Yep, things work differently in Bhutan.
In the next instalment I’ll describe the feeling of when I first caught sight of the spectacular, cliff-hugging Takhtshang Monastery, and cover what else there is to do in this gorgeous piece of heaven known as Bhutan.
When to go
Peak tourism period in Bhutan is from March to June, as the temperature climbs, and from September to November, after the monsoon recedes. July and August can be rainy, although not unpleasant, and December, January and February see the country covered in a blanket of snow – gorgeous, but very cold and some roads close.
Culture shock: 8/10
Language difficulty: 4/10
Quality of food: 8/10
Physical demand: 9/10
Advice and warnings
Bhutan is an incredibly safe place in which to travel – the dangers posed by altitude sickness, hiking fatigue and avalanche far outweigh any potential crime or political unrest. That said, do keep an eye on your belongings just in case – this might look like utopia, but you’re still on planet Earth.
Australians and Pakistanis need a visa in Bhutan, but it is pre-arranged by the travel agency and then collected at Paro airport on arrival. I used the excellent and very friendly Phuentshok Tours and Treks, and would happily recommend them – they organised everything! The price and processing of the visa is worked out on the basis of length of stay.
Indians may visit Bhutan and obtain a visa on arrival, provided that their passport has a further six months of validity.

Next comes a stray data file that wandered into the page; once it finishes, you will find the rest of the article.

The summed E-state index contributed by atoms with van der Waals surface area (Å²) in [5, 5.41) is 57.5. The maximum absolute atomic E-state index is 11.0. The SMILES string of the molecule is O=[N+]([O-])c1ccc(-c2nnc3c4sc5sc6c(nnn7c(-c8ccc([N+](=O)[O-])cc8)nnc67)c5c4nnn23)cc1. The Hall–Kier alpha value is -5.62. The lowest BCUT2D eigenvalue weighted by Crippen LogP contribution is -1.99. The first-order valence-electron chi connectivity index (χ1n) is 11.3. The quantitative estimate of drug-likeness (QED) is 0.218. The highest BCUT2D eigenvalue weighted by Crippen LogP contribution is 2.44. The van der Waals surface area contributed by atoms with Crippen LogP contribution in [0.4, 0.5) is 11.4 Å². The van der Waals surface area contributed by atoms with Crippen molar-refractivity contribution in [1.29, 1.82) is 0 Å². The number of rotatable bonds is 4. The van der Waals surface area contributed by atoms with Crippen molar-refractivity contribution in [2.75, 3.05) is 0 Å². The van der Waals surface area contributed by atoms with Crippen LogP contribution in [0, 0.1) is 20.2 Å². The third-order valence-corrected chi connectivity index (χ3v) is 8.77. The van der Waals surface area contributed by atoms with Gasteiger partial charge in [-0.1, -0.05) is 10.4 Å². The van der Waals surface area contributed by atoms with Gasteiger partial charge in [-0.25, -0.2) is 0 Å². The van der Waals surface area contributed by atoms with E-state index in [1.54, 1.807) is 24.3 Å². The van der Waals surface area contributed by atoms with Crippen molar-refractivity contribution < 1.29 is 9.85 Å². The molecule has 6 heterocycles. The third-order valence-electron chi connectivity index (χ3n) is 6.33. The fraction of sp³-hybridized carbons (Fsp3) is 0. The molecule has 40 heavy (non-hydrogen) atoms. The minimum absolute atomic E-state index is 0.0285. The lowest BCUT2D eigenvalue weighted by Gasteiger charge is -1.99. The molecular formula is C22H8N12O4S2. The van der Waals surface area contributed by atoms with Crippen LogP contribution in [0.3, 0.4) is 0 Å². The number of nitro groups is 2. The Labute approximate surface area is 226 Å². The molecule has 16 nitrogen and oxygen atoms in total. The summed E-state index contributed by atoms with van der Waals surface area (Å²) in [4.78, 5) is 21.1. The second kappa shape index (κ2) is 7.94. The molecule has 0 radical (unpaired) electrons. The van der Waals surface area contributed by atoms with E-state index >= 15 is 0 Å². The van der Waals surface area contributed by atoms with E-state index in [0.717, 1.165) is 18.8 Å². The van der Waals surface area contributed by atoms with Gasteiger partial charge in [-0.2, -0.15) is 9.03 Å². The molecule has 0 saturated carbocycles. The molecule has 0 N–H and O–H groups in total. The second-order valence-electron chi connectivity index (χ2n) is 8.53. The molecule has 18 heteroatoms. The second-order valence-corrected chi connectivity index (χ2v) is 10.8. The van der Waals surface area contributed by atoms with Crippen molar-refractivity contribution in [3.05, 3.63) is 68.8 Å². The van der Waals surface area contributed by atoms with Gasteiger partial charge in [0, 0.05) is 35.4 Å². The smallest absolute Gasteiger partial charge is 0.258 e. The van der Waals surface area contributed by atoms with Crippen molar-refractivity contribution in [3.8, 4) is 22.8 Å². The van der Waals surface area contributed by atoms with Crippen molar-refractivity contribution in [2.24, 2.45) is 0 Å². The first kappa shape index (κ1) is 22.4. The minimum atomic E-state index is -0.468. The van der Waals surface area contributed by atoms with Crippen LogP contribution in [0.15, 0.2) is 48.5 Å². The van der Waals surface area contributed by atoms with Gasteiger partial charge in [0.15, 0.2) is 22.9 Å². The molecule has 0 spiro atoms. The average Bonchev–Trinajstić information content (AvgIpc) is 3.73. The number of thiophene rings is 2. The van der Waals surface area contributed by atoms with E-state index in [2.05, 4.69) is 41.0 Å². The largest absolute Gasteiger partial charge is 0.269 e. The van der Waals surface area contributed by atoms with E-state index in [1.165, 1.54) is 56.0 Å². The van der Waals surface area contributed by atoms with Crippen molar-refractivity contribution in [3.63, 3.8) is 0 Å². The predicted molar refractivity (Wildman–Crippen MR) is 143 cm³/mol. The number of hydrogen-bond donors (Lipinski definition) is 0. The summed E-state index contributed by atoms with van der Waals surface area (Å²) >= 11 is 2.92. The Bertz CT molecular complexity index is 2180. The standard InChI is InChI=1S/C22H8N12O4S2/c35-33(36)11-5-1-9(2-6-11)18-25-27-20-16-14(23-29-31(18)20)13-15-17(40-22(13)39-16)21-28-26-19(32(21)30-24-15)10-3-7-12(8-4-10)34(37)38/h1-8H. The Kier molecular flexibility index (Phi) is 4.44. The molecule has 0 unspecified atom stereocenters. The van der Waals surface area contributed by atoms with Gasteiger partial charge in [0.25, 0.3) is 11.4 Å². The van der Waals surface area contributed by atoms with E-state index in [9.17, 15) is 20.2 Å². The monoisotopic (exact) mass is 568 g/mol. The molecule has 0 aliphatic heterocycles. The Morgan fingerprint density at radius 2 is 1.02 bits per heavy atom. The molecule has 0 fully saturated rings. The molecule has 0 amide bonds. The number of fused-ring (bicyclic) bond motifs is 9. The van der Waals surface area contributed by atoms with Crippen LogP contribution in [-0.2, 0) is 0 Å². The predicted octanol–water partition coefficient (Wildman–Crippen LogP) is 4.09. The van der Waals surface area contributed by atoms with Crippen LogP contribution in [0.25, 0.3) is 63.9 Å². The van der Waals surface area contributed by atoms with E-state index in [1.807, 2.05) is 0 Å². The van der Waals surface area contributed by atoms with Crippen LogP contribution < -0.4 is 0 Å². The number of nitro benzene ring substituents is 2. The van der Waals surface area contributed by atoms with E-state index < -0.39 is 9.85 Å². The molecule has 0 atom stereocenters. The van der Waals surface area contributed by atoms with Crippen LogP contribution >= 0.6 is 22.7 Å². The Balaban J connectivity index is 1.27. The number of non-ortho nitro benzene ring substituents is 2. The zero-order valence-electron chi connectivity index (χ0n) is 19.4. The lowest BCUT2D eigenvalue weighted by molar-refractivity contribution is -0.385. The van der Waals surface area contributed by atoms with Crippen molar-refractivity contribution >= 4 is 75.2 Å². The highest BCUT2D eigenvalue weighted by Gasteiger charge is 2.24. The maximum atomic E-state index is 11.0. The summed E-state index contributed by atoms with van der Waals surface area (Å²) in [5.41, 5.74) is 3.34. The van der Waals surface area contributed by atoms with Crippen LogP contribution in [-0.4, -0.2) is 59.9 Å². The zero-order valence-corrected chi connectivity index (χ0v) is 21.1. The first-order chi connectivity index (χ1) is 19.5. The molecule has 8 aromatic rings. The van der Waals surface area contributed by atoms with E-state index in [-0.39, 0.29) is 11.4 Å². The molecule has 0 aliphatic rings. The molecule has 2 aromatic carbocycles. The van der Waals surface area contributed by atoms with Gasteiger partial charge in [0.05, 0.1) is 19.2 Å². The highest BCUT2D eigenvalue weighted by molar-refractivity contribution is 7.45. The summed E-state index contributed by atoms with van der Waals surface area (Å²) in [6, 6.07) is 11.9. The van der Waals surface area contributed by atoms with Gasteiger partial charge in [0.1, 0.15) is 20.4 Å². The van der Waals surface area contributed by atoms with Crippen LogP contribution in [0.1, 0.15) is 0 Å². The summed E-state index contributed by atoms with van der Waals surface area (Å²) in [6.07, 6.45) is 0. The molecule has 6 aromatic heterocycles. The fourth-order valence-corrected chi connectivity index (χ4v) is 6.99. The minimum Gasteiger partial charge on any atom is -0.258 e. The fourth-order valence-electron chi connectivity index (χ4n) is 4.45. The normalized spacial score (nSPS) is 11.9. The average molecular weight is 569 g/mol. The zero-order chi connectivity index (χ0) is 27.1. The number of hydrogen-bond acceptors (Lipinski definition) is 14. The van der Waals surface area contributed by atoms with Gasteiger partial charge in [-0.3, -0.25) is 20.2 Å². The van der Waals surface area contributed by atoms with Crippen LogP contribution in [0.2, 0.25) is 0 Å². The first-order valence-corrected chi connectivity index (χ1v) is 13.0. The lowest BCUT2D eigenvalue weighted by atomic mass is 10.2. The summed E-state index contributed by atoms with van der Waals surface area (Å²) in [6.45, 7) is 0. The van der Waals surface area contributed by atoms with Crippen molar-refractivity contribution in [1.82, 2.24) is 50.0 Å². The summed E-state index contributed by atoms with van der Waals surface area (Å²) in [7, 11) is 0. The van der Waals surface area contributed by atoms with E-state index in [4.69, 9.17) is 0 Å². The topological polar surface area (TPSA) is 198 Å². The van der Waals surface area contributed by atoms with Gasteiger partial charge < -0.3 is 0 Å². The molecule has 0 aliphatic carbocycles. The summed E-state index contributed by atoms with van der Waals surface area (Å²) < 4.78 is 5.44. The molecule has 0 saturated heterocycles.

Getting there and around
No foreign airline regularly flies to Bhutan – only Drukair, which flies to a bunch of regional ports.
Melbourne and Sydney
For Australians the easiest option is via Bangkok. Drukair’s Bangkok – Paro flight costs US$799 return, inclusive of taxes. This will be organised along with the tour package. Drukair doesn’t have interline agreements with any other airlines, so you’ll need to disembark from your flight to Bangkok, collect your baggage and re-check in for Drukair onwards to Bhutan. Be sure to leave enough time – a day or two preferably.
THAI flies to Bangkok at least once daily from each of Melbourne and Sydney. All THAI flights arrive and depart from Survanabhumi International Airport (Bangkok’s main airport).
Melbourne (from $1079 return)
Sydney (from $1096 return)
Discount airline Air Asia flies from Melbourne to Bangkok via Kuala Lumpur from $513 return, while Sydney to Bangkok via Kuala Lumpur is from $547 return. Note that Air Asia uses Don Mueang Airport in Bangkok, the older airport which is now popular with discount airlines. Discount airline Jetstar flies directly from Melbourne to Bangkok with fares starting from $563 return. They operate into the main Bangkok airport at Survarnabhumi.
Lahoris heading to Bhutan are best to transit through Kathmandu. Flights on Drukair from Kathmandu to Paro cost US$443 return. PIA flies from Lahore to Kathmandu via Karachi several times a week from PKR 59,067 return. Don’t forget to apply for a multiple entry Nepal visa from the Embassy of Nepal in Islamabad (from US$25).
All transport in Bhutan will be organised as part of the tour.
All accommodation is included in the cost of the visa, and that costs the same regardless of where you stay, so it makes sense to ask for the best option when booking.